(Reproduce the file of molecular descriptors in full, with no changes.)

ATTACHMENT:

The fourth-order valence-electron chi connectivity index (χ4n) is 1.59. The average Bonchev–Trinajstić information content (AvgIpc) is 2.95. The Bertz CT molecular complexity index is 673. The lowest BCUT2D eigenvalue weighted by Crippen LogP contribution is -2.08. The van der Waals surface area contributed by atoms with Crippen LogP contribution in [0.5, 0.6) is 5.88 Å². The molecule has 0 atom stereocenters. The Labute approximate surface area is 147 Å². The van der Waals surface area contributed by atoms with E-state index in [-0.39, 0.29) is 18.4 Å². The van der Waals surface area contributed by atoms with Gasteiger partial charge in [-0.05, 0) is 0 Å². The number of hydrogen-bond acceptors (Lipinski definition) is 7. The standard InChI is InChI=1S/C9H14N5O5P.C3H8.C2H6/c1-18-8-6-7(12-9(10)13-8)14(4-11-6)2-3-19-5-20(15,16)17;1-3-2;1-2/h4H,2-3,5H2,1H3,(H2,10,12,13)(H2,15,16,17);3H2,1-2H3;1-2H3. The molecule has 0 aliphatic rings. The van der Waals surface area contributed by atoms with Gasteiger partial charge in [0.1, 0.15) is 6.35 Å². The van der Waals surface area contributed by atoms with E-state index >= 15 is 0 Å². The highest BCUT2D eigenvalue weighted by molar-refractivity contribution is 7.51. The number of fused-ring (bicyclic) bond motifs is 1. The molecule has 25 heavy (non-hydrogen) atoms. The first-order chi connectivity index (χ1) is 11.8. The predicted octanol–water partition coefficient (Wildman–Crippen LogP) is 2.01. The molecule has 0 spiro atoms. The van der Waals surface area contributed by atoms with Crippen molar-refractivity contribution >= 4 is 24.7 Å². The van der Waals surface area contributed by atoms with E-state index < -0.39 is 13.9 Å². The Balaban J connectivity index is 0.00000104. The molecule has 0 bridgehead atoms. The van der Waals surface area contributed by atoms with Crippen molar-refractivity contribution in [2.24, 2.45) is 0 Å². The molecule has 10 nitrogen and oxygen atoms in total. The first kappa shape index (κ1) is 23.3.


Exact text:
The fourth-order valence-electron chi connectivity index (χ4n) is 1.59. The average Bonchev–Trinajstić information content (AvgIpc) is 2.95. The Bertz CT molecular complexity index is 673. The lowest BCUT2D eigenvalue weighted by Crippen LogP contribution is -2.08. The van der Waals surface area contributed by atoms with Crippen LogP contribution in [0.5, 0.6) is 5.88 Å². The molecule has 0 atom stereocenters. The Labute approximate surface area is 147 Å². The van der Waals surface area contributed by atoms with E-state index in [-0.39, 0.29) is 18.4 Å². The van der Waals surface area contributed by atoms with Gasteiger partial charge in [-0.05, 0) is 0 Å². The number of hydrogen-bond acceptors (Lipinski definition) is 7. The standard InChI is InChI=1S/C9H14N5O5P.C3H8.C2H6/c1-18-8-6-7(12-9(10)13-8)14(4-11-6)2-3-19-5-20(15,16)17;1-3-2;1-2/h4H,2-3,5H2,1H3,(H2,10,12,13)(H2,15,16,17);3H2,1-2H3;1-2H3. The molecule has 0 aliphatic rings. The van der Waals surface area contributed by atoms with Gasteiger partial charge in [0.1, 0.15) is 6.35 Å². The van der Waals surface area contributed by atoms with E-state index >= 15 is 0 Å². The highest BCUT2D eigenvalue weighted by molar-refractivity contribution is 7.51. The number of fused-ring (bicyclic) bond motifs is 1. The molecule has 25 heavy (non-hydrogen) atoms. The first-order chi connectivity index (χ1) is 11.8. The predicted octanol–water partition coefficient (Wildman–Crippen LogP) is 2.01. The molecule has 0 spiro atoms. The van der Waals surface area contributed by atoms with Crippen molar-refractivity contribution >= 4 is 24.7 Å². The van der Waals surface area contributed by atoms with E-state index < -0.39 is 13.9 Å². The Balaban J connectivity index is 0.00000104. The molecule has 0 bridgehead atoms. The van der Waals surface area contributed by atoms with Crippen molar-refractivity contribution in [2.24, 2.45) is 0 Å². The molecule has 10 nitrogen and oxygen atoms in total. The first kappa shape index (κ1) is 23.3.